Looking at the BLS CPI-U information, we get the following weighting:

Overall base:  100

Transportation:                        17.688

Household energy:                  4.215

Over 21 percent of the index is based on items sensitive to energy prices and transportation.  Given that auto sales are anemic and energy has fallen off a cliff, is it any wonder that the last three months for overall consumer prices has started to look more like deflation?  Take a look at 3-month changes for the BLS over the past 10 years:


In fact, November’s drop of 1.7 percent was the biggest on record.  This wasn’t a one month event.  In October the index went down 1 percent and in September it came in neutral at zero.  Bottom line?  Transportation and energy have added to the deflation fire.

Consumer Spending

Consumer spending has also been impacted.  Let us first look at the oil bubble with national retail sales:

Oil and retail sales

Couple of things are going on here.  Retail sales are falling at rates not seen in decades.  Even the fall of oil from $147 a barrel to the current $36 a barrel has done very little to encourage shoppers to spend more during this crucial holiday season. 

How much oil do we consume?  Let us first look at total monthly fuel consumption:

U.S. oil consumption

On average, we consume roughly 20 million barrels of oil per day.  Let us do some quick math to give you an idea how much money on oil was spent during the two peak months:

June average barrel price:  $133.88

Average daily barrels consumed:   19.55 million per day

July average barrel price:  $133.37

Average daily barrels consumed:  19.41 million per day

June total amount spent on fuel:

$133.88 x 19.55 million x 30 days = $78,542,931,102

July total amount spent on fuel:

$133.37 x 19.41 million x 31 days = $80,250,062,700

So in two months alone, we spent over $158 billion in energy.  That is a stunning amount of money especially given this hits consumers squarely in the pocket.  Now let us run the numbers for the latest month with aggregate data, November:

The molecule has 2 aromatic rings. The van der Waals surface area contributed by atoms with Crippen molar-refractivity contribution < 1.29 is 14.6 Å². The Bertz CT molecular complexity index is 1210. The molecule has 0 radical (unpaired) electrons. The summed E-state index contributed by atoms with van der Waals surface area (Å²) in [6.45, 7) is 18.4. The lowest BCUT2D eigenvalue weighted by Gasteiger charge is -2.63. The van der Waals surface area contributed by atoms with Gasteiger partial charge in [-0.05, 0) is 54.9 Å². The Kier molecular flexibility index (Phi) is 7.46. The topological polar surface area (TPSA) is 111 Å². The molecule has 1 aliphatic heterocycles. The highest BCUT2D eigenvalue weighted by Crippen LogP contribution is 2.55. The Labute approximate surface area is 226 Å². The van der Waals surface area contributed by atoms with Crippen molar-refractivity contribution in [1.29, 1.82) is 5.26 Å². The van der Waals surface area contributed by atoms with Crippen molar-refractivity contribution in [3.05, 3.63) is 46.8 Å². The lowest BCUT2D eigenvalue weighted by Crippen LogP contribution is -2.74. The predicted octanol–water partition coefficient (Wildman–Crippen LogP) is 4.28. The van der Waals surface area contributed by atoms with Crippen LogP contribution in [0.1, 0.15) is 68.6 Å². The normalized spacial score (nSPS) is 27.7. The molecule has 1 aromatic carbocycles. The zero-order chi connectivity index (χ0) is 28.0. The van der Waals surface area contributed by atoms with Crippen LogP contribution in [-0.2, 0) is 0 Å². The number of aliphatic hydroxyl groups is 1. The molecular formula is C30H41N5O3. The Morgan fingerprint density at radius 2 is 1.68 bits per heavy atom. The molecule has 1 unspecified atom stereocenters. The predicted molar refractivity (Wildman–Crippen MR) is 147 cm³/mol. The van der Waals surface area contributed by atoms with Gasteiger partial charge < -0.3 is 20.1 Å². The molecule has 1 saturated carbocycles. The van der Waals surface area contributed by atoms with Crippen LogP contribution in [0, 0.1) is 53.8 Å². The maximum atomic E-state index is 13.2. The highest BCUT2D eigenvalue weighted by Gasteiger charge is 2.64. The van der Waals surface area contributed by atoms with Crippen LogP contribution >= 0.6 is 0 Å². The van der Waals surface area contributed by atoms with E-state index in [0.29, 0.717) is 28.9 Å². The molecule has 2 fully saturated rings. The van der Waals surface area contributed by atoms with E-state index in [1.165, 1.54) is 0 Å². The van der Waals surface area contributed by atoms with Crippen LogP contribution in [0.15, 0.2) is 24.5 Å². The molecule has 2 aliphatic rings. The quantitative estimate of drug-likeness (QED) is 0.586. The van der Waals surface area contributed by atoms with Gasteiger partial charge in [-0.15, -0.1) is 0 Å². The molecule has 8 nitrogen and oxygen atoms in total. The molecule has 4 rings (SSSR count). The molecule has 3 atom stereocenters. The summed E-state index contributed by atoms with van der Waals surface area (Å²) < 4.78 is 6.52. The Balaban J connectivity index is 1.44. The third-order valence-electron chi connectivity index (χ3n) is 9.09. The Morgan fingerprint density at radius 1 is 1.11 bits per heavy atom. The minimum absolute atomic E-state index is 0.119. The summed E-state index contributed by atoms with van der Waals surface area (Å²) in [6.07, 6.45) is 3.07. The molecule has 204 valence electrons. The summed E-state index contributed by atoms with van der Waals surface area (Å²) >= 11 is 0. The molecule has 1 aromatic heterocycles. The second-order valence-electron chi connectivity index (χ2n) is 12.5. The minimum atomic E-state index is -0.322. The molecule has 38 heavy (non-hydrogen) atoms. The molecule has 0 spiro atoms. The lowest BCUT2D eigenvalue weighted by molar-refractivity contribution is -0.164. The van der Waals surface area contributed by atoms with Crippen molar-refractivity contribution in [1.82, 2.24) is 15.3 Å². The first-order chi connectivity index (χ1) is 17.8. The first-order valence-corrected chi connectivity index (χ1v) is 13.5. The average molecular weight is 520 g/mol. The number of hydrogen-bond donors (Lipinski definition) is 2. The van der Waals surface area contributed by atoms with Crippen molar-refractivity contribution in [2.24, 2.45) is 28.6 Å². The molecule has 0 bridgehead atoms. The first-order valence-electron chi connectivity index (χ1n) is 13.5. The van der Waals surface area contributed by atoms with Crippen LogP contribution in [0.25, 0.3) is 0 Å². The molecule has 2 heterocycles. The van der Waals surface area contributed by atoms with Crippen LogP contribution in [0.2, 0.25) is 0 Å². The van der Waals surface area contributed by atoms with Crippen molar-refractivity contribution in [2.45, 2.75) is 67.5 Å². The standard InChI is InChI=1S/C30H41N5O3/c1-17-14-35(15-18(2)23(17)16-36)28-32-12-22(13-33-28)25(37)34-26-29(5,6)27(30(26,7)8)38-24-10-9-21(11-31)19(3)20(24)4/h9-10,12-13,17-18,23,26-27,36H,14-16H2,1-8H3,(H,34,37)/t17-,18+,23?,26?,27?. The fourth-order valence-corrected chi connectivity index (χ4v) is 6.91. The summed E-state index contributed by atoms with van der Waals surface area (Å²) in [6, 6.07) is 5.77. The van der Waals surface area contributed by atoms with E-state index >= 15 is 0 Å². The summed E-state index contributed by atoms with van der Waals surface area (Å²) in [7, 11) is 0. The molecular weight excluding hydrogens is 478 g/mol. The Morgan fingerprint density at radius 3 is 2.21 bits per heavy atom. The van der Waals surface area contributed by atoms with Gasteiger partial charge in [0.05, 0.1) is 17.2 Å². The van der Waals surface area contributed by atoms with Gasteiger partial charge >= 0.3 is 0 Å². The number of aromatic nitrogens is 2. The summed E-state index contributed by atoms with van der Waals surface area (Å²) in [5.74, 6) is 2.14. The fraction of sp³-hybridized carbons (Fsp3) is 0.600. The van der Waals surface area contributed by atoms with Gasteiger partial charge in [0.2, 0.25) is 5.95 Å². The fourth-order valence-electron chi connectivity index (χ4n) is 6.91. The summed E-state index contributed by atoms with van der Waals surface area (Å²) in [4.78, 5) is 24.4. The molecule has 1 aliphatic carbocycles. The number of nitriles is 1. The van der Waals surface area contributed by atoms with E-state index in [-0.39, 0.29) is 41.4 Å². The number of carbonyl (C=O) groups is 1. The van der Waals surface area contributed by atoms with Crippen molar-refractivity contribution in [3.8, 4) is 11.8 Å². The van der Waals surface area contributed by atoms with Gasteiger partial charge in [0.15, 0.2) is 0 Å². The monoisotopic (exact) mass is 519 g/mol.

November total amount spent on fuel:
$57.31 x 19.41 million x 30 = $33,371,613,000

And with fuel going even lower in December, theoretically we have add over $50 billion a month in purchasing power yet the relationship isn’t exact.  Why is that?  Much of the economy of the decade relied on continually financing new and newer debt.  Think of auto leases for example.  The premise at least from a dealer perspective was that consumers would be trading in their cars every 3 years or so and doing this ad infinitum.  Yet this model breaks down when credit stops like it has.  The fact that credit isn’t available isn’t the problem necessarily.  The issue is America is already saddled with $49 trillion in liabilities and a serious question to our ability to pay that is now up in the air.  That is why I have argued that the Fed and U.S. Treasury are going to do everything within their power to destroy the dollar and try as best as they can to create inflation to get us out of this debt.  Deflation would be the ultimate endgame scenario.  Yet creating the ecology for an environment for hyper-inflation isn’t exactly the way to go either: